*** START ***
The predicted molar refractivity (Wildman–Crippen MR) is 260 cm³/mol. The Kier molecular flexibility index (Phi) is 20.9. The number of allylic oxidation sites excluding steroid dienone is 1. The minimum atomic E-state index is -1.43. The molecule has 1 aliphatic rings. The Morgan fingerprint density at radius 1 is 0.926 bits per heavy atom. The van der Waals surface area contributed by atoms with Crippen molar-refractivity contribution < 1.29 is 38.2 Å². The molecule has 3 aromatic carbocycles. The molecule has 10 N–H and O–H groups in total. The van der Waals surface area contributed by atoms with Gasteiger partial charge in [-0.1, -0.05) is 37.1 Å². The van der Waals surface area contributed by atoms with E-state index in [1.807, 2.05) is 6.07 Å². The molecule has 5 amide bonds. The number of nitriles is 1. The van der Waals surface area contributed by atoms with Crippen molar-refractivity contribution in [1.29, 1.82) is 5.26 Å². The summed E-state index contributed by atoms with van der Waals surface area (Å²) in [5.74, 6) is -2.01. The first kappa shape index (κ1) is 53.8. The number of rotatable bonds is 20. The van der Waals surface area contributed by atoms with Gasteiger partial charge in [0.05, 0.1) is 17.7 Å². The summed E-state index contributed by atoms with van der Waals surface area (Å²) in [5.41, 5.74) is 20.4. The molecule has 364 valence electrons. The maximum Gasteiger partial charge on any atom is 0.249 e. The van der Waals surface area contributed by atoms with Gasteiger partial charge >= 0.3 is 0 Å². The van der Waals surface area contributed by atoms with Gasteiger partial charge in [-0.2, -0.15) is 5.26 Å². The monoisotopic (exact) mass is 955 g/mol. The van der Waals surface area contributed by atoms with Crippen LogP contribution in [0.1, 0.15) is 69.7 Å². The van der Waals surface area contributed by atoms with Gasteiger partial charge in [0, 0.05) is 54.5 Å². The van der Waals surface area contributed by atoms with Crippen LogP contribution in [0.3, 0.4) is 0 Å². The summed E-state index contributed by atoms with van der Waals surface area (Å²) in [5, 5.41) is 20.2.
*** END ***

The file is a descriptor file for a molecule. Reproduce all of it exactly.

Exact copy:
The predicted molar refractivity (Wildman–Crippen MR) is 260 cm³/mol. The Kier molecular flexibility index (Phi) is 20.9. The number of allylic oxidation sites excluding steroid dienone is 1. The minimum atomic E-state index is -1.43. The molecule has 1 aliphatic rings. The Morgan fingerprint density at radius 1 is 0.926 bits per heavy atom. The van der Waals surface area contributed by atoms with Crippen molar-refractivity contribution < 1.29 is 38.2 Å². The molecule has 3 aromatic carbocycles. The molecule has 10 N–H and O–H groups in total. The van der Waals surface area contributed by atoms with Gasteiger partial charge in [-0.1, -0.05) is 37.1 Å². The van der Waals surface area contributed by atoms with E-state index in [1.807, 2.05) is 6.07 Å². The molecule has 5 amide bonds. The number of nitriles is 1. The van der Waals surface area contributed by atoms with Crippen molar-refractivity contribution in [1.29, 1.82) is 5.26 Å². The summed E-state index contributed by atoms with van der Waals surface area (Å²) in [5.74, 6) is -2.01. The first kappa shape index (κ1) is 53.8. The number of rotatable bonds is 20. The van der Waals surface area contributed by atoms with Gasteiger partial charge in [0.05, 0.1) is 17.7 Å². The summed E-state index contributed by atoms with van der Waals surface area (Å²) in [5.41, 5.74) is 20.4. The molecule has 364 valence electrons. The maximum Gasteiger partial charge on any atom is 0.249 e. The van der Waals surface area contributed by atoms with Gasteiger partial charge >= 0.3 is 0 Å². The van der Waals surface area contributed by atoms with Gasteiger partial charge in [-0.2, -0.15) is 5.26 Å². The monoisotopic (exact) mass is 955 g/mol. The van der Waals surface area contributed by atoms with Crippen LogP contribution in [0.1, 0.15) is 69.7 Å². The van der Waals surface area contributed by atoms with Gasteiger partial charge in [0, 0.05) is 54.5 Å². The van der Waals surface area contributed by atoms with Crippen LogP contribution in [0.3, 0.4) is 0 Å². The summed E-state index contributed by atoms with van der Waals surface area (Å²) in [5, 5.41) is 20.2.